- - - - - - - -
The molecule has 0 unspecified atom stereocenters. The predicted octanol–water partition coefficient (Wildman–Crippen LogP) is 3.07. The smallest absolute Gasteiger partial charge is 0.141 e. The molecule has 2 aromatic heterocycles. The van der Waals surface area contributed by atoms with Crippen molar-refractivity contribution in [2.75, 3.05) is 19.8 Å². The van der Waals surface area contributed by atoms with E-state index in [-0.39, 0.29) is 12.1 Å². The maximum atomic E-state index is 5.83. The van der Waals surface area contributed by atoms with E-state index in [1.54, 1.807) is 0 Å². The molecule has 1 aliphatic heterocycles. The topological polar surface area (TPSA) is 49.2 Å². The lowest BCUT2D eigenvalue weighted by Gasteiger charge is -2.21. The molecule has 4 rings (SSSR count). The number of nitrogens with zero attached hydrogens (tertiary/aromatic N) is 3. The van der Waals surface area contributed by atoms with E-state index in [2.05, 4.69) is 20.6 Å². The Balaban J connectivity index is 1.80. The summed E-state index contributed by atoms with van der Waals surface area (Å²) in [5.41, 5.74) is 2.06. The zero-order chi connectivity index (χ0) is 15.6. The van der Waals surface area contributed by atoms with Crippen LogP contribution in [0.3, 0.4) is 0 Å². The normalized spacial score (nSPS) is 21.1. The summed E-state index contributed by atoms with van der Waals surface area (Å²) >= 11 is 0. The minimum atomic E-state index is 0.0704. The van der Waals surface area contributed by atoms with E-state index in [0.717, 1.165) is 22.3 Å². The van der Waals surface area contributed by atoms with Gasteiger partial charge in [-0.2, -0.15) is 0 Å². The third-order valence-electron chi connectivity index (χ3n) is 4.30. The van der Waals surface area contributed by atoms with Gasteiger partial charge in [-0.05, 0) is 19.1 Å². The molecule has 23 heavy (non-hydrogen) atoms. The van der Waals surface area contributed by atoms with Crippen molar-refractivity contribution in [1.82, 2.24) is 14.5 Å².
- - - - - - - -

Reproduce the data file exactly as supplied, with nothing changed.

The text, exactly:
The molecule has 0 unspecified atom stereocenters. The predicted octanol–water partition coefficient (Wildman–Crippen LogP) is 3.07. The smallest absolute Gasteiger partial charge is 0.141 e. The molecule has 2 aromatic heterocycles. The van der Waals surface area contributed by atoms with Crippen molar-refractivity contribution in [2.75, 3.05) is 19.8 Å². The van der Waals surface area contributed by atoms with E-state index in [-0.39, 0.29) is 12.1 Å². The maximum atomic E-state index is 5.83. The van der Waals surface area contributed by atoms with E-state index in [1.54, 1.807) is 0 Å². The molecule has 1 aliphatic heterocycles. The topological polar surface area (TPSA) is 49.2 Å². The lowest BCUT2D eigenvalue weighted by Gasteiger charge is -2.21. The molecule has 4 rings (SSSR count). The number of nitrogens with zero attached hydrogens (tertiary/aromatic N) is 3. The van der Waals surface area contributed by atoms with E-state index in [2.05, 4.69) is 20.6 Å². The Balaban J connectivity index is 1.80. The summed E-state index contributed by atoms with van der Waals surface area (Å²) in [5.41, 5.74) is 2.06. The zero-order chi connectivity index (χ0) is 15.6. The van der Waals surface area contributed by atoms with Crippen LogP contribution in [0.3, 0.4) is 0 Å². The normalized spacial score (nSPS) is 21.1. The summed E-state index contributed by atoms with van der Waals surface area (Å²) >= 11 is 0. The minimum atomic E-state index is 0.0704. The van der Waals surface area contributed by atoms with E-state index in [0.717, 1.165) is 22.3 Å². The van der Waals surface area contributed by atoms with Gasteiger partial charge in [-0.2, -0.15) is 0 Å². The third-order valence-electron chi connectivity index (χ3n) is 4.30. The van der Waals surface area contributed by atoms with Gasteiger partial charge in [-0.05, 0) is 19.1 Å². The molecule has 23 heavy (non-hydrogen) atoms. The van der Waals surface area contributed by atoms with Crippen molar-refractivity contribution in [1.82, 2.24) is 14.5 Å².